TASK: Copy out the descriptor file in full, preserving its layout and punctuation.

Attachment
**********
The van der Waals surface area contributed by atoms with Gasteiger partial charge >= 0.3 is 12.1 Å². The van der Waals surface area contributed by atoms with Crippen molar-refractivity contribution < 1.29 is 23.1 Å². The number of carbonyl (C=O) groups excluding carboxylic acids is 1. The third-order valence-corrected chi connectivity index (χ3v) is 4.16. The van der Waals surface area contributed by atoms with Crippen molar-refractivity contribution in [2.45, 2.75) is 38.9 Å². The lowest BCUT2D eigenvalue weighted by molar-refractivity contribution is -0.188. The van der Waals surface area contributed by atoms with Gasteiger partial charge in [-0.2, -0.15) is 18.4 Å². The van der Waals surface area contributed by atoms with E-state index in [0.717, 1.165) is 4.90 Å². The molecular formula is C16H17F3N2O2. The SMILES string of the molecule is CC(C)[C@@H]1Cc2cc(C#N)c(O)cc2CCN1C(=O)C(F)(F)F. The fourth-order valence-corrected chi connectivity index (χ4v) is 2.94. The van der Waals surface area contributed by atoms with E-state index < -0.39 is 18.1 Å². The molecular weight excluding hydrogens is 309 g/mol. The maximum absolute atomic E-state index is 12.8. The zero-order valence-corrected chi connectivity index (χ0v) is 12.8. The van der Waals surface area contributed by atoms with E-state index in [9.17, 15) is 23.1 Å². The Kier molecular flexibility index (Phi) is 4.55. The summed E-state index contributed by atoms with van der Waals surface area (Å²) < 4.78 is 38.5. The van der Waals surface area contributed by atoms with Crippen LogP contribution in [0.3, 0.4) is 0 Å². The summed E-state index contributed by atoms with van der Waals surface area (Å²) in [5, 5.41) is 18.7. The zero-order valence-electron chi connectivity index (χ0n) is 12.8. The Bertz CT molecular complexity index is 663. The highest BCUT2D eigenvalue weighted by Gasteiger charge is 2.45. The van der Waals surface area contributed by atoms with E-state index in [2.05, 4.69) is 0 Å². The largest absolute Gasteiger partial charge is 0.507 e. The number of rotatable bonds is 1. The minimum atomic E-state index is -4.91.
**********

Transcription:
The van der Waals surface area contributed by atoms with Gasteiger partial charge >= 0.3 is 12.1 Å². The van der Waals surface area contributed by atoms with Crippen molar-refractivity contribution < 1.29 is 23.1 Å². The number of carbonyl (C=O) groups excluding carboxylic acids is 1. The third-order valence-corrected chi connectivity index (χ3v) is 4.16. The van der Waals surface area contributed by atoms with Crippen molar-refractivity contribution in [2.45, 2.75) is 38.9 Å². The lowest BCUT2D eigenvalue weighted by molar-refractivity contribution is -0.188. The van der Waals surface area contributed by atoms with Gasteiger partial charge in [-0.2, -0.15) is 18.4 Å². The van der Waals surface area contributed by atoms with E-state index in [0.717, 1.165) is 4.90 Å². The molecular formula is C16H17F3N2O2. The SMILES string of the molecule is CC(C)[C@@H]1Cc2cc(C#N)c(O)cc2CCN1C(=O)C(F)(F)F. The fourth-order valence-corrected chi connectivity index (χ4v) is 2.94. The van der Waals surface area contributed by atoms with E-state index < -0.39 is 18.1 Å². The molecular weight excluding hydrogens is 309 g/mol. The maximum absolute atomic E-state index is 12.8. The zero-order valence-corrected chi connectivity index (χ0v) is 12.8. The van der Waals surface area contributed by atoms with E-state index in [9.17, 15) is 23.1 Å². The Kier molecular flexibility index (Phi) is 4.55. The summed E-state index contributed by atoms with van der Waals surface area (Å²) < 4.78 is 38.5. The van der Waals surface area contributed by atoms with Crippen LogP contribution in [0.3, 0.4) is 0 Å². The summed E-state index contributed by atoms with van der Waals surface area (Å²) in [5, 5.41) is 18.7. The zero-order valence-electron chi connectivity index (χ0n) is 12.8. The Bertz CT molecular complexity index is 663. The highest BCUT2D eigenvalue weighted by Gasteiger charge is 2.45. The van der Waals surface area contributed by atoms with E-state index in [2.05, 4.69) is 0 Å². The largest absolute Gasteiger partial charge is 0.507 e. The number of rotatable bonds is 1. The minimum atomic E-state index is -4.91.